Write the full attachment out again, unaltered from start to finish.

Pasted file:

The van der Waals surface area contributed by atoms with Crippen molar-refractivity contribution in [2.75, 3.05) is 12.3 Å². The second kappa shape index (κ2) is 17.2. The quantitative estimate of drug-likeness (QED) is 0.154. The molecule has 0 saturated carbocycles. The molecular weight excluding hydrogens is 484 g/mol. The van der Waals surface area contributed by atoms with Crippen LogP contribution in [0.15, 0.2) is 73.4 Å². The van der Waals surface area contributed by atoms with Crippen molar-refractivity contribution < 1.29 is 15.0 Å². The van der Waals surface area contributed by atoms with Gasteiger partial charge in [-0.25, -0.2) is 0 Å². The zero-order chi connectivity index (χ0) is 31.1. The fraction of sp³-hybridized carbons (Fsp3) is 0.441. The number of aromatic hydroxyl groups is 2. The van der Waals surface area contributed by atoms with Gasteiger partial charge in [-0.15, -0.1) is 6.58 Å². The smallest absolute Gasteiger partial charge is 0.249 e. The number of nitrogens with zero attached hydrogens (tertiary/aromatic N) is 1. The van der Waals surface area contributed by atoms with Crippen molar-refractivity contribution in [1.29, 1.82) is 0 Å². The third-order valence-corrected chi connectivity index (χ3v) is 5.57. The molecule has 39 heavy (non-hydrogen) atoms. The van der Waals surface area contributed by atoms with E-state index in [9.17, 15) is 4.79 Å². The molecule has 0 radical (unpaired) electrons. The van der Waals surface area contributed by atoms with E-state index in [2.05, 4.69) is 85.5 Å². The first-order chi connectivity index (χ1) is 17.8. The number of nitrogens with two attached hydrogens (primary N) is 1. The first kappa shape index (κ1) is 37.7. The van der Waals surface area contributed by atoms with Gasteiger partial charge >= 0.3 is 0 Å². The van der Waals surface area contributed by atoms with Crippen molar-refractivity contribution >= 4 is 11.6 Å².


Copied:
The van der Waals surface area contributed by atoms with Crippen molar-refractivity contribution in [2.75, 3.05) is 12.3 Å². The second kappa shape index (κ2) is 17.2. The quantitative estimate of drug-likeness (QED) is 0.154. The molecule has 0 saturated carbocycles. The molecular weight excluding hydrogens is 484 g/mol. The van der Waals surface area contributed by atoms with Crippen LogP contribution in [0.15, 0.2) is 73.4 Å². The van der Waals surface area contributed by atoms with Crippen molar-refractivity contribution < 1.29 is 15.0 Å². The van der Waals surface area contributed by atoms with Gasteiger partial charge in [-0.25, -0.2) is 0 Å². The zero-order chi connectivity index (χ0) is 31.1. The fraction of sp³-hybridized carbons (Fsp3) is 0.441. The number of aromatic hydroxyl groups is 2. The van der Waals surface area contributed by atoms with Gasteiger partial charge in [-0.15, -0.1) is 6.58 Å². The smallest absolute Gasteiger partial charge is 0.249 e. The number of nitrogens with zero attached hydrogens (tertiary/aromatic N) is 1. The van der Waals surface area contributed by atoms with Crippen molar-refractivity contribution in [1.29, 1.82) is 0 Å². The third-order valence-corrected chi connectivity index (χ3v) is 5.57. The molecule has 39 heavy (non-hydrogen) atoms. The van der Waals surface area contributed by atoms with E-state index in [9.17, 15) is 4.79 Å². The molecule has 0 radical (unpaired) electrons. The van der Waals surface area contributed by atoms with E-state index in [2.05, 4.69) is 85.5 Å². The first-order chi connectivity index (χ1) is 17.8. The number of nitrogens with two attached hydrogens (primary N) is 1. The first kappa shape index (κ1) is 37.7. The van der Waals surface area contributed by atoms with Gasteiger partial charge >= 0.3 is 0 Å². The van der Waals surface area contributed by atoms with Crippen molar-refractivity contribution >= 4 is 11.6 Å².